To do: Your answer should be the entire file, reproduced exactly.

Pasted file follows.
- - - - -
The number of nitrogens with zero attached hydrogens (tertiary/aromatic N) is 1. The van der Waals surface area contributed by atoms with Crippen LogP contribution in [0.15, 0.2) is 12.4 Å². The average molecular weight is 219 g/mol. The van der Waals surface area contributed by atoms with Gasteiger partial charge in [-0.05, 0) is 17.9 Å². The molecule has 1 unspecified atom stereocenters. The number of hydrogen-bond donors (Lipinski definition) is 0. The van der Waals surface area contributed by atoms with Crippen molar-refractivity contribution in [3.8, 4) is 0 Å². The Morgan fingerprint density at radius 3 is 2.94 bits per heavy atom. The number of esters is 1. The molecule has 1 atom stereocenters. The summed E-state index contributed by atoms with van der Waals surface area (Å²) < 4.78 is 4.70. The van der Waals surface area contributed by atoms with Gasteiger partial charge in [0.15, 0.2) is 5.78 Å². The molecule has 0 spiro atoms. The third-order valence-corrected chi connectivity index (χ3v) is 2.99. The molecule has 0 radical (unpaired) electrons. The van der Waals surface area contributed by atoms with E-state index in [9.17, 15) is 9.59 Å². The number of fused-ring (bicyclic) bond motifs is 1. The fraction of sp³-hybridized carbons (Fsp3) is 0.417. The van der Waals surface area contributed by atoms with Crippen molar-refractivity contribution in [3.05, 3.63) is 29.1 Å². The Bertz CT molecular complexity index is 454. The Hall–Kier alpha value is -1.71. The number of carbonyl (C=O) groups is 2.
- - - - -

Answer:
The number of nitrogens with zero attached hydrogens (tertiary/aromatic N) is 1. The van der Waals surface area contributed by atoms with Crippen LogP contribution in [0.15, 0.2) is 12.4 Å². The average molecular weight is 219 g/mol. The van der Waals surface area contributed by atoms with Gasteiger partial charge in [-0.05, 0) is 17.9 Å². The molecule has 1 unspecified atom stereocenters. The number of hydrogen-bond donors (Lipinski definition) is 0. The van der Waals surface area contributed by atoms with Crippen molar-refractivity contribution in [3.8, 4) is 0 Å². The Morgan fingerprint density at radius 3 is 2.94 bits per heavy atom. The number of esters is 1. The molecule has 1 atom stereocenters. The summed E-state index contributed by atoms with van der Waals surface area (Å²) < 4.78 is 4.70. The van der Waals surface area contributed by atoms with Gasteiger partial charge in [0.15, 0.2) is 5.78 Å². The molecule has 0 spiro atoms. The third-order valence-corrected chi connectivity index (χ3v) is 2.99. The molecule has 0 radical (unpaired) electrons. The van der Waals surface area contributed by atoms with E-state index in [9.17, 15) is 9.59 Å². The number of fused-ring (bicyclic) bond motifs is 1. The fraction of sp³-hybridized carbons (Fsp3) is 0.417. The van der Waals surface area contributed by atoms with Crippen molar-refractivity contribution in [3.05, 3.63) is 29.1 Å². The Bertz CT molecular complexity index is 454. The Hall–Kier alpha value is -1.71. The number of carbonyl (C=O) groups is 2.